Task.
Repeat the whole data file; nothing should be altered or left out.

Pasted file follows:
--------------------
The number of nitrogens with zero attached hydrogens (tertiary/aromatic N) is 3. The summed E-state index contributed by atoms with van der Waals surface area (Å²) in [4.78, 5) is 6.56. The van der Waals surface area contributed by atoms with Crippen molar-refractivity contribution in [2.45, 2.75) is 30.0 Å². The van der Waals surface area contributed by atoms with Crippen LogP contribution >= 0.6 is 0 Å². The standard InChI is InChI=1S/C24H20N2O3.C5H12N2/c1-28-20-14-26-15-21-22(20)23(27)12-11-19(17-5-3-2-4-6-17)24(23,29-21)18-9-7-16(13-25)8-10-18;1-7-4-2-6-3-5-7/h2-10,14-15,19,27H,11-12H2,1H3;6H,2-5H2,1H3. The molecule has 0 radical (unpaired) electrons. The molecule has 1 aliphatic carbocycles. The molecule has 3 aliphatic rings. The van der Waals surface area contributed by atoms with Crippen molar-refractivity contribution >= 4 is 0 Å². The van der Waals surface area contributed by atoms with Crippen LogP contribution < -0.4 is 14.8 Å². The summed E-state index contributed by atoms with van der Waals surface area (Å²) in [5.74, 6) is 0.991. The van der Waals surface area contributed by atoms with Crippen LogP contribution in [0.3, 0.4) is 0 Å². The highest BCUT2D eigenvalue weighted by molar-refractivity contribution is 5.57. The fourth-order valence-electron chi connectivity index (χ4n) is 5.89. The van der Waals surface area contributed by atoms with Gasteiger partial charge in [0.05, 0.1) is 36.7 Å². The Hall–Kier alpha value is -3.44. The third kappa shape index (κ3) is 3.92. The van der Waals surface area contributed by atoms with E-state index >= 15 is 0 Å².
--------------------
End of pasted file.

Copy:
The number of nitrogens with zero attached hydrogens (tertiary/aromatic N) is 3. The summed E-state index contributed by atoms with van der Waals surface area (Å²) in [4.78, 5) is 6.56. The van der Waals surface area contributed by atoms with Crippen molar-refractivity contribution in [2.45, 2.75) is 30.0 Å². The van der Waals surface area contributed by atoms with Crippen LogP contribution >= 0.6 is 0 Å². The standard InChI is InChI=1S/C24H20N2O3.C5H12N2/c1-28-20-14-26-15-21-22(20)23(27)12-11-19(17-5-3-2-4-6-17)24(23,29-21)18-9-7-16(13-25)8-10-18;1-7-4-2-6-3-5-7/h2-10,14-15,19,27H,11-12H2,1H3;6H,2-5H2,1H3. The molecule has 0 radical (unpaired) electrons. The molecule has 1 aliphatic carbocycles. The molecule has 3 aliphatic rings. The van der Waals surface area contributed by atoms with Crippen molar-refractivity contribution >= 4 is 0 Å². The van der Waals surface area contributed by atoms with Crippen LogP contribution < -0.4 is 14.8 Å². The summed E-state index contributed by atoms with van der Waals surface area (Å²) in [5.74, 6) is 0.991. The van der Waals surface area contributed by atoms with Crippen LogP contribution in [0.3, 0.4) is 0 Å². The highest BCUT2D eigenvalue weighted by molar-refractivity contribution is 5.57. The fourth-order valence-electron chi connectivity index (χ4n) is 5.89. The van der Waals surface area contributed by atoms with Gasteiger partial charge in [0.05, 0.1) is 36.7 Å². The Hall–Kier alpha value is -3.44. The third kappa shape index (κ3) is 3.92. The van der Waals surface area contributed by atoms with E-state index >= 15 is 0 Å².